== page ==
The Amazon Factor
There is a certain amount of irony that the companies which hold the keys to the future of healthcare won’t be presenting at JPM. This is not to say they won’t be in attendance as they will be out in full force but given their paranoia and quest for privacy they don’t want anyone to know it. Which when you stop and think about it is just a little wacky but what the heck as Momma Kliff used to say it is what it is.
Google, Apple, Facebook and all the high-tech cash rich companies will be hanging over this conference. However no other company will make its presence felt like Amazon. The fear of Amazon is what drove CVS to buy Aetna and Humana to buy a stake in Kindred. In fact, it is not an overstatement to say that almost any deal in the healthcare sector is being driven by the fear of Amazon. Amazon is not just turning the retail sector upside down, it’s turning the world upside down.
While many in the wacky world fear Amazon the reality is they should be embracing Amazon. See when it comes to drugs and medical devices which are regulated by the FDA Amazon has no interest making these things. This is not like a flat screen TV or laundry detergent; these drugs and devices bring with them an entirely different model and cost cannot be easily driven out of the process. Besides the complex, lengthy and costly FDA process, these products bring with they complexity of reimbursement. This is not, at least so far, what Amazon is all about.
Yes, we can make a strong case for Amazon becoming a global pharmacy and using their superior logistics and systems to deliver drugs and device supplies to a patient. However, these will be other companies’ drugs and device supplies. Amazon will not become a drug or device company, nor do we see them wanting to own one either. This is not like buying Whole Foods an acquisition that compliments their existing business model. Drugs and device supplies are important to Amazon from a platform perspective.
We hate to beat a dead horse especially since we like horses, but all the high cash rich companies are making the deep dive into the diabetes because they want to bind more consumers to their platform. And quite frankly Amazon is no different than Google or Apple in that perspective. The difference comes that Google and Apple like to build things while Amazon will only build something if they can drive cost out of the manufacturing process, cost savings which are then passed onto the consumer. Doing this with a medical device isn’t easy and doing it with drugs is next to impossible.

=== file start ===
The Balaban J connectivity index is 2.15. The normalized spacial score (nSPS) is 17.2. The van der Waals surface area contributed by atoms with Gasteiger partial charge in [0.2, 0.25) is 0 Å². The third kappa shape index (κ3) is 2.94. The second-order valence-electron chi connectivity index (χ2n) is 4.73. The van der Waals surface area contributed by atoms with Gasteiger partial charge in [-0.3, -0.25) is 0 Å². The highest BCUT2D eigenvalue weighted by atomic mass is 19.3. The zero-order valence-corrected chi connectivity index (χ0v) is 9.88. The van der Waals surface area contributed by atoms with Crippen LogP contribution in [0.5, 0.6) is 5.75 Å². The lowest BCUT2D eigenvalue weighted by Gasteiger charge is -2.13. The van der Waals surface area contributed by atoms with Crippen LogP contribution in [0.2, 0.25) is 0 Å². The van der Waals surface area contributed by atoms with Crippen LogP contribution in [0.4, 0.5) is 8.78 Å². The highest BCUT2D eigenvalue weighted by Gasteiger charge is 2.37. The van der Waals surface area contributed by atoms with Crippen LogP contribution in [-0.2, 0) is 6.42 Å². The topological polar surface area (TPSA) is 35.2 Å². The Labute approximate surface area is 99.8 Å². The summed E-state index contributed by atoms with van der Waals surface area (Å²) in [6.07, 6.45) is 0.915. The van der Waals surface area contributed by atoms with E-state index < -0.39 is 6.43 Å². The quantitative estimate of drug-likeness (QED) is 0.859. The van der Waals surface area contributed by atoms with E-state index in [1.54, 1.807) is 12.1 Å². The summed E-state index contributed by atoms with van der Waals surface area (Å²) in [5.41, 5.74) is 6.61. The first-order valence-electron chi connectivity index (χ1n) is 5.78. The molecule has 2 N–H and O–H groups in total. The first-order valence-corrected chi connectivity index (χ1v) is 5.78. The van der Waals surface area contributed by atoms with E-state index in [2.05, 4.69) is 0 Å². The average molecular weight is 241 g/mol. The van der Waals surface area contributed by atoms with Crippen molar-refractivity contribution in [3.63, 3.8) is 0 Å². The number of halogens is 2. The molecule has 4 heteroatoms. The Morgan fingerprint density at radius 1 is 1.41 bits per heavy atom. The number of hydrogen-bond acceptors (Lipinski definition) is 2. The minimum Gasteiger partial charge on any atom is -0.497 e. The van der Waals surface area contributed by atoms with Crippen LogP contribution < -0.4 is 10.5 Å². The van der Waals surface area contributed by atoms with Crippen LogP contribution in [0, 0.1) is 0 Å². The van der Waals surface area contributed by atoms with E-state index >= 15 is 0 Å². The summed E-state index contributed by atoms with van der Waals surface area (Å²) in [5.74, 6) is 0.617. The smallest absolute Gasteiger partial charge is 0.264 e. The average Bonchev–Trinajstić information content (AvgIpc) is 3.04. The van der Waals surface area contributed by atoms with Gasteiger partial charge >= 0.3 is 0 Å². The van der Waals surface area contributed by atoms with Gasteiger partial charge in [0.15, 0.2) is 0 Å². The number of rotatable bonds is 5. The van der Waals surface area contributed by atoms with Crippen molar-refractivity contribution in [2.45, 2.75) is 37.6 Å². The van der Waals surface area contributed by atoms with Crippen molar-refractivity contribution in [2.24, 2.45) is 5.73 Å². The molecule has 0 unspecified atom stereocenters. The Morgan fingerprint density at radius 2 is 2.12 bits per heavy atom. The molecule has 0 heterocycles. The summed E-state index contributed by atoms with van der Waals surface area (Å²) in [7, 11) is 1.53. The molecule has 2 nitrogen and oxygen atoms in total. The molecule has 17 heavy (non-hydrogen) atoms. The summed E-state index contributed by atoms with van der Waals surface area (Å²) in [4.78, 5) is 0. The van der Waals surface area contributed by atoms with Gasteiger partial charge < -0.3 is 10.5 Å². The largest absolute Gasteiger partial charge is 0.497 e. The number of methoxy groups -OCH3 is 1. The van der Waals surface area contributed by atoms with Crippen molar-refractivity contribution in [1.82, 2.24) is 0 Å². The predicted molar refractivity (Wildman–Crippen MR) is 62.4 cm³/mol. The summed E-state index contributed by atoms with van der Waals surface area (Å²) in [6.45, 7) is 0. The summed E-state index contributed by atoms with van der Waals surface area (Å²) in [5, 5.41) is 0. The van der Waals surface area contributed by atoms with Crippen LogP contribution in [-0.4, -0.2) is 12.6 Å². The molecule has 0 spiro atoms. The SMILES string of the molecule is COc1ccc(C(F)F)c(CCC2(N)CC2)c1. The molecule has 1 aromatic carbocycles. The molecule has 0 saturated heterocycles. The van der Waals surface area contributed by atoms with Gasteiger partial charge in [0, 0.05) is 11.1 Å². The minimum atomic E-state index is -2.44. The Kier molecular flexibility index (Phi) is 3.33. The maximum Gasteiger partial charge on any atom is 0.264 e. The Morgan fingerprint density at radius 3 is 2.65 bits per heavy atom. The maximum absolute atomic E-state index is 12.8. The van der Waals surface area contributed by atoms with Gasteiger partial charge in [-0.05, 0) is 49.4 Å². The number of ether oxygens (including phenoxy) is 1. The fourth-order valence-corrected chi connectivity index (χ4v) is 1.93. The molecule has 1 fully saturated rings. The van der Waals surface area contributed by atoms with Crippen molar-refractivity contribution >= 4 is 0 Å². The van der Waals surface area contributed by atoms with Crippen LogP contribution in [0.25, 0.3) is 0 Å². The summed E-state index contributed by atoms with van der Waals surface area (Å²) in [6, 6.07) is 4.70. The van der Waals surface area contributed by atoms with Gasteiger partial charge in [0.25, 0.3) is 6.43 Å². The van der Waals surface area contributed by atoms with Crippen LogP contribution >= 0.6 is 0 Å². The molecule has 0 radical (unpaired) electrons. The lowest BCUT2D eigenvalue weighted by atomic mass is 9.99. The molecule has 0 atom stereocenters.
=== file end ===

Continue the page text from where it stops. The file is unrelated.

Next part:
The cost savings in medical devices is achieved mainly through scale, as we keep saying the more of these things that are made the cheaper they can be made for. Scale is important with drugs too only scale is achieved mainly from gaining favorable formulary position. Patent protected drugs with favorable formulary position are extraordinarily profitable.
Where we see Amazon helping both drug and device companies is helping them with distribution. Listen we know we make fun of snarky Alexa but with current technologies Alexa knows when a patient needs more drugs or device supplies. Drugs and device supplies which can delivered right to the patient. All Amazon wants is a small piece of the pie which when applied to the huge number of patients with diabetes becomes a nice chunk of change.
Now just in case anyone thinks this has never been done before think again as Medtronic (NYSE: MDT) is doing this right now. The bread and butter of Medtronic’s business model is not making way cool whiz bang insulin pumps. No, their bread and butter come from the continual sale of pump supplies. Even better Medtronic controls the supply chain, they not only make the supplies they distribute them too. About the only item that the company does not sell or distribute is the insulin that used with the pump, something we see changing once biosimilar short-acting insulin gets here. As we have said Medtronic was at one time an ally of Lilly (NYSE: LLY) and Novo Nordisk (NYSE: NVO), an alliance which will end once a biosimilar gets here.
Therefore Lilly, Dexcom (NASDAQ: DXCM), Tandem (NASDAQ: TNDM), Novo and every other diabetes company should embrace Amazon and do whatever they can to partner with them. Let’s just take Dexcom by way of example. Dexcom is facing a fight with Abbott (NYSE: ABT) who has gone nuclear when pricing the Libre. With Amazon as a partner Dexcom could cut costs by making Amazon their partner. Amazon could sell and distribute the system with Dexcom supporting it. Dexcom drives costs lower, Amazon picks up a nice revenue stream and the patient is well served.
Think about how this model could work with a diabetes management system. Lilly supplies the drugs and devices but uses Amazon to distribute and refill. Alexa can be tied in not just to refill but to coach too.
We can understand why retailers fear Amazon, but we cannot understand why any drug or device company would. We could be dead wrong, but we just don’t believe Amazon wants to be in the drug and device business. The real problem as we see it is getting drug and device companies to think out of the box. To break from the past and embrace the change that is coming. Yes, it’s a different way of doing things but that different does not mean it’s not the right thing to try.